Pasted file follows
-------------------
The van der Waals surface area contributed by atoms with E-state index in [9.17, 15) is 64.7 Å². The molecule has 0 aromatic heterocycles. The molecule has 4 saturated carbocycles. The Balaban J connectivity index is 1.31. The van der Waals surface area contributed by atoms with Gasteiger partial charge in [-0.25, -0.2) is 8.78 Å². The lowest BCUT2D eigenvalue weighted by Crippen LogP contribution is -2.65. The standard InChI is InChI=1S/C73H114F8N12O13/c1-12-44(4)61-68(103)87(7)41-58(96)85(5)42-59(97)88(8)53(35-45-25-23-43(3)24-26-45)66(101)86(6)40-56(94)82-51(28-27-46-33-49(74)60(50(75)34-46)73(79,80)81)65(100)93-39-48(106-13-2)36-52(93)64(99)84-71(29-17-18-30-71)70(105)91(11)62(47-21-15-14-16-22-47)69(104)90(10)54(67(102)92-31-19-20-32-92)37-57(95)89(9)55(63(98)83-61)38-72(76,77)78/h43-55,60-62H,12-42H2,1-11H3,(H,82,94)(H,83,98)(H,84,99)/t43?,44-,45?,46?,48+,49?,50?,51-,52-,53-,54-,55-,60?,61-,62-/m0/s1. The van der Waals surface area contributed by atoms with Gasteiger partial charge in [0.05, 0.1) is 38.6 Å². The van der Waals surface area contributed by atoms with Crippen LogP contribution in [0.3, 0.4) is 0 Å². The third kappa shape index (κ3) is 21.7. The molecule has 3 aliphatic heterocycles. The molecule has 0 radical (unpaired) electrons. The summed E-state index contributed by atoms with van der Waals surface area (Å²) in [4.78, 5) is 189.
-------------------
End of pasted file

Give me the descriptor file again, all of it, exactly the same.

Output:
The van der Waals surface area contributed by atoms with E-state index in [9.17, 15) is 64.7 Å². The molecule has 0 aromatic heterocycles. The molecule has 4 saturated carbocycles. The Balaban J connectivity index is 1.31. The van der Waals surface area contributed by atoms with Gasteiger partial charge in [-0.25, -0.2) is 8.78 Å². The lowest BCUT2D eigenvalue weighted by Crippen LogP contribution is -2.65. The standard InChI is InChI=1S/C73H114F8N12O13/c1-12-44(4)61-68(103)87(7)41-58(96)85(5)42-59(97)88(8)53(35-45-25-23-43(3)24-26-45)66(101)86(6)40-56(94)82-51(28-27-46-33-49(74)60(50(75)34-46)73(79,80)81)65(100)93-39-48(106-13-2)36-52(93)64(99)84-71(29-17-18-30-71)70(105)91(11)62(47-21-15-14-16-22-47)69(104)90(10)54(67(102)92-31-19-20-32-92)37-57(95)89(9)55(63(98)83-61)38-72(76,77)78/h43-55,60-62H,12-42H2,1-11H3,(H,82,94)(H,83,98)(H,84,99)/t43?,44-,45?,46?,48+,49?,50?,51-,52-,53-,54-,55-,60?,61-,62-/m0/s1. The van der Waals surface area contributed by atoms with Gasteiger partial charge in [0.05, 0.1) is 38.6 Å². The van der Waals surface area contributed by atoms with Crippen LogP contribution in [0.3, 0.4) is 0 Å². The third kappa shape index (κ3) is 21.7. The molecule has 3 aliphatic heterocycles. The molecule has 0 radical (unpaired) electrons. The summed E-state index contributed by atoms with van der Waals surface area (Å²) in [4.78, 5) is 189.